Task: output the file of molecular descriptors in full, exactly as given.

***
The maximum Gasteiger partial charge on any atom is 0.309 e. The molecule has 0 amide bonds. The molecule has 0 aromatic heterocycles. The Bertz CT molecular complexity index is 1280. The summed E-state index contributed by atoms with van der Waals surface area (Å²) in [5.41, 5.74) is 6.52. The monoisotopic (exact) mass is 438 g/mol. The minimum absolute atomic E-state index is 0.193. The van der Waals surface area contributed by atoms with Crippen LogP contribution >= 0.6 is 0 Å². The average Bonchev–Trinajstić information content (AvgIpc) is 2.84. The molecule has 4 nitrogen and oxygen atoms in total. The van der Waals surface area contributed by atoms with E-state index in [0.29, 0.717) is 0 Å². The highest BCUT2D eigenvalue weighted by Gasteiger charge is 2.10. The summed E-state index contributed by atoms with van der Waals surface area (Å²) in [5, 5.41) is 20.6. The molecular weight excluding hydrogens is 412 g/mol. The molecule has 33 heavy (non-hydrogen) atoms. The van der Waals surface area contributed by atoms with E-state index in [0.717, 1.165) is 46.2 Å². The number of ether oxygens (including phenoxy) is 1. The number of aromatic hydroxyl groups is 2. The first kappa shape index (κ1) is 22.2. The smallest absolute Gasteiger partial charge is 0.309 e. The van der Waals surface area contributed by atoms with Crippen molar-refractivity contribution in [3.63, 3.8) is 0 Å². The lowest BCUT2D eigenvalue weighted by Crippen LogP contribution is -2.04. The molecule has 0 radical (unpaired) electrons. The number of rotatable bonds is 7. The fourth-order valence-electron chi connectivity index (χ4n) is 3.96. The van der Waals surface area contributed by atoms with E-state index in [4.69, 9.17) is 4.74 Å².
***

The maximum Gasteiger partial charge on any atom is 0.309 e. The molecule has 0 amide bonds. The molecule has 0 aromatic heterocycles. The Bertz CT molecular complexity index is 1280. The summed E-state index contributed by atoms with van der Waals surface area (Å²) in [5.41, 5.74) is 6.52. The monoisotopic (exact) mass is 438 g/mol. The minimum absolute atomic E-state index is 0.193. The van der Waals surface area contributed by atoms with Crippen LogP contribution >= 0.6 is 0 Å². The average Bonchev–Trinajstić information content (AvgIpc) is 2.84. The molecule has 4 nitrogen and oxygen atoms in total. The van der Waals surface area contributed by atoms with E-state index in [0.29, 0.717) is 0 Å². The highest BCUT2D eigenvalue weighted by Gasteiger charge is 2.10. The summed E-state index contributed by atoms with van der Waals surface area (Å²) in [5, 5.41) is 20.6. The molecular weight excluding hydrogens is 412 g/mol. The molecule has 33 heavy (non-hydrogen) atoms. The van der Waals surface area contributed by atoms with E-state index in [0.717, 1.165) is 46.2 Å². The number of ether oxygens (including phenoxy) is 1. The number of aromatic hydroxyl groups is 2. The first kappa shape index (κ1) is 22.2. The smallest absolute Gasteiger partial charge is 0.309 e. The van der Waals surface area contributed by atoms with Crippen molar-refractivity contribution in [3.63, 3.8) is 0 Å². The lowest BCUT2D eigenvalue weighted by Crippen LogP contribution is -2.04. The molecule has 0 radical (unpaired) electrons. The number of rotatable bonds is 7. The fourth-order valence-electron chi connectivity index (χ4n) is 3.96. The van der Waals surface area contributed by atoms with E-state index in [4.69, 9.17) is 4.74 Å².